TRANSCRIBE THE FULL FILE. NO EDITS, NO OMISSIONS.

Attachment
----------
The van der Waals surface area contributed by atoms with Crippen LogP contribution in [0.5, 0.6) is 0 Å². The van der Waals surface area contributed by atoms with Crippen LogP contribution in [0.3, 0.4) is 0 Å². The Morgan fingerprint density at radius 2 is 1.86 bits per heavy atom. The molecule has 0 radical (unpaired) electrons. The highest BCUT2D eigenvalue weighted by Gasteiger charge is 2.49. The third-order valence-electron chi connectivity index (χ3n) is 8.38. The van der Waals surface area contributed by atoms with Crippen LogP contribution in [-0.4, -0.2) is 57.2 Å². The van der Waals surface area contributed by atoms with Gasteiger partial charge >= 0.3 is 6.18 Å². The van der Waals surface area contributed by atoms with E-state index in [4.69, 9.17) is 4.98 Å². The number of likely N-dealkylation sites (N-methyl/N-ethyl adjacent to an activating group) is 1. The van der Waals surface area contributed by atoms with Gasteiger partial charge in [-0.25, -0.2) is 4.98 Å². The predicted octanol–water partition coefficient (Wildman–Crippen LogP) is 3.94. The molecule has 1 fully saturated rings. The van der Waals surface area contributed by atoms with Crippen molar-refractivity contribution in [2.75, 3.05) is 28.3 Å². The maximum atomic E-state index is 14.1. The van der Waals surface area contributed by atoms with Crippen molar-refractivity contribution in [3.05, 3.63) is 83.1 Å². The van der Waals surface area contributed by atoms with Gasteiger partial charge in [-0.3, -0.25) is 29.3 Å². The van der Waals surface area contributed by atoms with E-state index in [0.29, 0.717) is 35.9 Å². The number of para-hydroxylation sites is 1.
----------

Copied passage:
The van der Waals surface area contributed by atoms with Crippen LogP contribution in [0.5, 0.6) is 0 Å². The van der Waals surface area contributed by atoms with Crippen LogP contribution in [0.3, 0.4) is 0 Å². The Morgan fingerprint density at radius 2 is 1.86 bits per heavy atom. The molecule has 0 radical (unpaired) electrons. The highest BCUT2D eigenvalue weighted by Gasteiger charge is 2.49. The third-order valence-electron chi connectivity index (χ3n) is 8.38. The van der Waals surface area contributed by atoms with Crippen LogP contribution in [-0.4, -0.2) is 57.2 Å². The van der Waals surface area contributed by atoms with Gasteiger partial charge >= 0.3 is 6.18 Å². The van der Waals surface area contributed by atoms with E-state index in [4.69, 9.17) is 4.98 Å². The number of likely N-dealkylation sites (N-methyl/N-ethyl adjacent to an activating group) is 1. The van der Waals surface area contributed by atoms with Gasteiger partial charge in [-0.25, -0.2) is 4.98 Å². The predicted octanol–water partition coefficient (Wildman–Crippen LogP) is 3.94. The molecule has 1 fully saturated rings. The van der Waals surface area contributed by atoms with Crippen molar-refractivity contribution in [2.75, 3.05) is 28.3 Å². The maximum atomic E-state index is 14.1. The van der Waals surface area contributed by atoms with Crippen molar-refractivity contribution in [3.05, 3.63) is 83.1 Å². The van der Waals surface area contributed by atoms with Gasteiger partial charge in [-0.3, -0.25) is 29.3 Å². The van der Waals surface area contributed by atoms with E-state index in [0.29, 0.717) is 35.9 Å². The number of para-hydroxylation sites is 1.